SUMMARY OF THE INVENTION The present ski vise is designed specifically to hold.

variousskis in place 'while bindings are being attached .or while the skis-are being sharpened, waxed or the like. Ordinarily, the vise includes vise jaws which are opened and closedby turning a wing nut to thereby clamp or grasp a ski in the vise with the skis board surfaces generally horizontal. A flatihorizontal support surface isprovided between the vise jaws to provide even support beneath-the .entire width of the ski to facilitate the process of ski waxing. Preferably, the vise will also include a second set of vise jaws which are also opened and closed by turning a wing nut to thereby clamp or grasp a ski in a horizontal, edge-up position with the broad surfaces in a generally vertical plane. The edge-up positioning'of a ski in the vise facilitates the sharpening of the ski edge. In this latter embodiment, both skis of a pair may be mounted side by side in exact alignment for the attachment of ski bindings. If desired, vises can be constructed according to the present invention with one or more vise jaws for only the edge-up positioning of skis, without also including jaws designed for the surface-up position of skis. Whichever vise embodiment is preferred, the two such vises will ordinarily be used to hold a single ski.

BRIEF DESCRIPTION OF THE DRAWINGS FIG. 1 is a perspective view of a pair of identical ski vises, each with two jaw means, which vises are attached to a bench top and which support a horizontally oriented ski in an edge-up position;

FIG. 2 is a side view of one of the ski vises of FIG. I illustrating how it can be used to support two skis in parallel or aligned (but not co-planar) relationship;

FIG. 3 is a side view of a single jaw embodiment of the ski vise showing a horizontally oriented ski held in a surface-up position;

FIG. 4 is a partial fragmentary top view along plane 44 of FIG. 2 showing protective bumper pads on vise jaw surfaces;

FIG. 5 is a fragmentary perspective view showing a portion of the vise jaws with protective bumper pads attached.

DESCRIPTION OF THE PREFERRED EMBODIMENT Referring to FIGS. l-5, wherein like numerals refer to like elements of the invention, two ski vise embodiments are shown.

FIGS. 1, 2, 4 and 5 depict a first embodiment of applicants invention and show a ski vise l which can hold a ski generally in either a first or second position, or can hold two skis simultaneously with one in each of a first and second position. Referring to FIG. 2, in the first position, a ski 5 generally described as having top and bottom broad surfaces (5a and 5b repsectively) and two generally parallel narrow lateral edges 50 and 5d opposed on either side of the broad surfaces 5a and 5b, is oriented in vise l with its length extending generally horizontally and with its broad surfaces being generally horizontal with either its top or bottom surface (5a and 5b respectively) facing outwardly from vise 1. In this position, the ski bottom 5b can be easily waxed, surface 5a or 5b repaired or a ski binding 5e attached. In the second position, a similarly described ski 6 is oriented in vise l with its length extending generally horizontally and resting on one of its edges with its broad surfaces generally vertical. In this position, a ski edge (60 or 6d) can be ground or sharpened. If desired, a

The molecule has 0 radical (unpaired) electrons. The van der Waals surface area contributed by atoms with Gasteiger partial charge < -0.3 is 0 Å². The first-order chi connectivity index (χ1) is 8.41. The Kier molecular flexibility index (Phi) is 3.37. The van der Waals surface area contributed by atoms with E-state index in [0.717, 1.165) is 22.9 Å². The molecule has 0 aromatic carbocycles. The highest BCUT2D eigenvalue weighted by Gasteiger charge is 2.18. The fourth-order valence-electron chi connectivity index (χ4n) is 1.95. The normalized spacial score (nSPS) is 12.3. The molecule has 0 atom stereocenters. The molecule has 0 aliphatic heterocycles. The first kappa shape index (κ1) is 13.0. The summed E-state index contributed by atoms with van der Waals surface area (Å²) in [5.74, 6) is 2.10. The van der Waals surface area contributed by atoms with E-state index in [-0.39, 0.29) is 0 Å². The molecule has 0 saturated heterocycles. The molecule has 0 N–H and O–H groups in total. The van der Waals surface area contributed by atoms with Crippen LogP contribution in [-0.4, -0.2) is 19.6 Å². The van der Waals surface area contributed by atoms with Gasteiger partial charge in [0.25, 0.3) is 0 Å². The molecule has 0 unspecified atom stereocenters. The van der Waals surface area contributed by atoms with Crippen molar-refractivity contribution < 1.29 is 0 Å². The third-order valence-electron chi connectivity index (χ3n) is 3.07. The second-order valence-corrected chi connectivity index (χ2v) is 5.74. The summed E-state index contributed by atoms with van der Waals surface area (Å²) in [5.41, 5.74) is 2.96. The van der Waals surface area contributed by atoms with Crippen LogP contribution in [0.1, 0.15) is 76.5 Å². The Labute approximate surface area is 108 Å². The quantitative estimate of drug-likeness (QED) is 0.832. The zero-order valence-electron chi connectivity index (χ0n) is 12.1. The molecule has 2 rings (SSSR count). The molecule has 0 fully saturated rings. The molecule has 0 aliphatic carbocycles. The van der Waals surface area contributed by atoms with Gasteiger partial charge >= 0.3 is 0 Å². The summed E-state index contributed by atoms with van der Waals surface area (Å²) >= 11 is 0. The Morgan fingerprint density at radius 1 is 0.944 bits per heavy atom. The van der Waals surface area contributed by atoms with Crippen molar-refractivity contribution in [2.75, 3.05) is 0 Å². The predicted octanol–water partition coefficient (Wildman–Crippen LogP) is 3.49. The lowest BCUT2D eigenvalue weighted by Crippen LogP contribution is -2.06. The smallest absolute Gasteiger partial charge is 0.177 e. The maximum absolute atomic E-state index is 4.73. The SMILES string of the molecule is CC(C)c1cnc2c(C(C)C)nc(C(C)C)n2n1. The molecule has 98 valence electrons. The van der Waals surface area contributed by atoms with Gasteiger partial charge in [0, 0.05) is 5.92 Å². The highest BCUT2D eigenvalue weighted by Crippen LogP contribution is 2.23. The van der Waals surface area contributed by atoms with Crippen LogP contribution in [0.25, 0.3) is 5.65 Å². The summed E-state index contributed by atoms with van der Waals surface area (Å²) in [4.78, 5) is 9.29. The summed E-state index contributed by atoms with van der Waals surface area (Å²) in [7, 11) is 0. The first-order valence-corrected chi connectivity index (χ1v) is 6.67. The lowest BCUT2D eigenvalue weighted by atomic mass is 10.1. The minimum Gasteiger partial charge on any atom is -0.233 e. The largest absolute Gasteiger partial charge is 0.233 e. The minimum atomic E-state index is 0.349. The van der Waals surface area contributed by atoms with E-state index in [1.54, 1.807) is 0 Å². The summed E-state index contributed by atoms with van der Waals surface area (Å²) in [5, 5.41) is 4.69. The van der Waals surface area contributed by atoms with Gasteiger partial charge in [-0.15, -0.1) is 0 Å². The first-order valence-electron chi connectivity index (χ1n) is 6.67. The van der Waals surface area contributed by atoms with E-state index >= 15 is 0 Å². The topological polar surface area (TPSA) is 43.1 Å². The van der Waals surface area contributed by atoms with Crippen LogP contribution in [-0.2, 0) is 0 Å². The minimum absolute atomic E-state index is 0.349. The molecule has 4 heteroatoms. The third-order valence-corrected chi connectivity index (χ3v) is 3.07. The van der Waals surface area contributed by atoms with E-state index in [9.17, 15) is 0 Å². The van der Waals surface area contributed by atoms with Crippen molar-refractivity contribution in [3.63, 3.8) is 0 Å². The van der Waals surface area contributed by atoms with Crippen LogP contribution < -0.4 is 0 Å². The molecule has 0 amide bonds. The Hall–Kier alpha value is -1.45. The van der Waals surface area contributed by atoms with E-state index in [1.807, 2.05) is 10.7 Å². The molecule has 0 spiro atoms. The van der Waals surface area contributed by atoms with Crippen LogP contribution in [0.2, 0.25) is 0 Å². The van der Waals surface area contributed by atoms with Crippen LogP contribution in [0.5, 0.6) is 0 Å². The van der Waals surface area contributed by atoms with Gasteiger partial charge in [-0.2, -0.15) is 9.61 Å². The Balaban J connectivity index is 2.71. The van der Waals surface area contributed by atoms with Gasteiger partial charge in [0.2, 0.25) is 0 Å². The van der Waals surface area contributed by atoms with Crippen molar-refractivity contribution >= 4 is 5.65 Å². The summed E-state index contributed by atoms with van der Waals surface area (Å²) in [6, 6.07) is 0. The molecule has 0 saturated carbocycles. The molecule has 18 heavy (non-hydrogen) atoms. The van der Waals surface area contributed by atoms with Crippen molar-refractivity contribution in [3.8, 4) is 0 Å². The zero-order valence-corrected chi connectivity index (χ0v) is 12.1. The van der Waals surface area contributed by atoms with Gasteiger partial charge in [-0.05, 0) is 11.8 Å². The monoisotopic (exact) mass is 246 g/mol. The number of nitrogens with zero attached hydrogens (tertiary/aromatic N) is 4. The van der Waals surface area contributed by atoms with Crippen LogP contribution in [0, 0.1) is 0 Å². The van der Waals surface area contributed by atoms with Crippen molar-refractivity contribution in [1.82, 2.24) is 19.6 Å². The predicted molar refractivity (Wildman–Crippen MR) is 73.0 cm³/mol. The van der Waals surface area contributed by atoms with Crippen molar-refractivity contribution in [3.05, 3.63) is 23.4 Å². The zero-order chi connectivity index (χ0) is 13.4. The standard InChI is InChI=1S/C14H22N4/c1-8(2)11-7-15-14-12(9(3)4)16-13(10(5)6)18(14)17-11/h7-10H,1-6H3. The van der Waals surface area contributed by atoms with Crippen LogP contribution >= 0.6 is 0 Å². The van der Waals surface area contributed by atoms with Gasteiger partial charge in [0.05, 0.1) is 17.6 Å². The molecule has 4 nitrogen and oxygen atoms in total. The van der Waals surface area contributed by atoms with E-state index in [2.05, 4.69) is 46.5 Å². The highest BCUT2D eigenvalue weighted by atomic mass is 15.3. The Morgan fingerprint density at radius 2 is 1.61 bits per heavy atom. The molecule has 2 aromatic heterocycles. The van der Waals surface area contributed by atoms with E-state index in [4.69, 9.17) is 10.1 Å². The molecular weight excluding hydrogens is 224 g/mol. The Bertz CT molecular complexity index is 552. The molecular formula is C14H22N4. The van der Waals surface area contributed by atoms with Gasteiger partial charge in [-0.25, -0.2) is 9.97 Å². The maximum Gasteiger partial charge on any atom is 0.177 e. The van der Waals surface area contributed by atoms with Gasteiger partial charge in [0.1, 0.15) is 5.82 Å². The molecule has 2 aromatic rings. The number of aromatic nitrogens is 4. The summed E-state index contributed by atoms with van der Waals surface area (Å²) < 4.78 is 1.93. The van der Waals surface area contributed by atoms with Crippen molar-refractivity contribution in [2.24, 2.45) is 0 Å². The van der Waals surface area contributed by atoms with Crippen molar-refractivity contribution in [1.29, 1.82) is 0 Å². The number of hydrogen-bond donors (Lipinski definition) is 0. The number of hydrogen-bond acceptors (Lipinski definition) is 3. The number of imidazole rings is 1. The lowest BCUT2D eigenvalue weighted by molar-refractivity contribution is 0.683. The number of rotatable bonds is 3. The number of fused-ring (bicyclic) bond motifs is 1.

simplified version (not described in detail) of this vise embodiment may be constructed using only the portion of vise l which supports a horizontally extending ski with its broad surfaces generally vertical.

FIG. 3 depicts a second embodiment of applicants invention and shows a ski vise which can hold a ski 50 generally in only one position. This position is the first position described above wherein the ski 50 is oriented with its length extending generally horizontally and its broad surfaces (50a and 50b) being generally horizontal. Vise 100 would be used with cross- I country type skis and the like where there is no need to sharpen the ski edges.

I Describing the first embodiment of applicant's inven- 2). To provide for attachment of vise body 10 to bench top 24, vise body 10 contains an open channel 20a extending through vise body 10 generally parallel to bench top 24 and having at least one generally flat surface area la. Surface 10a rests upon the top surface 24a of bench top 24 when vise body 10 is positioned over bench top 24 by inserting the bench top into channel 20a.

Referring to FIG. 2, thumb screw 21 which can be turned by hand or by using a tool is used in combination with channel 20a to secure vise body 10 to bench top 24. Thumb screw 21 extends through a portion 20b of vise body 10 which is adjacent to channel 20a and generally opposite channel surface 10a. Thumb screw 21 extends across channel 20a toward surface 10a. When bench top 24 is positioned in channel 20a, thumb screw 21 can be advanced against the under surface 24b of bench top 24 to secure vise body 10 in place. A moveable jaw 22 is affixed to one end of thumb screw 21 to distribute the compressive load of thumb screw 21 across bench top 24. The length of thumb screw 21 is sized such that any thickness of bench top 24 can be used to secure the vise l in place. Thus, channel 20a in combination with thumb screw 21 acts as a clamp to hold'vise 10 to bench top 24.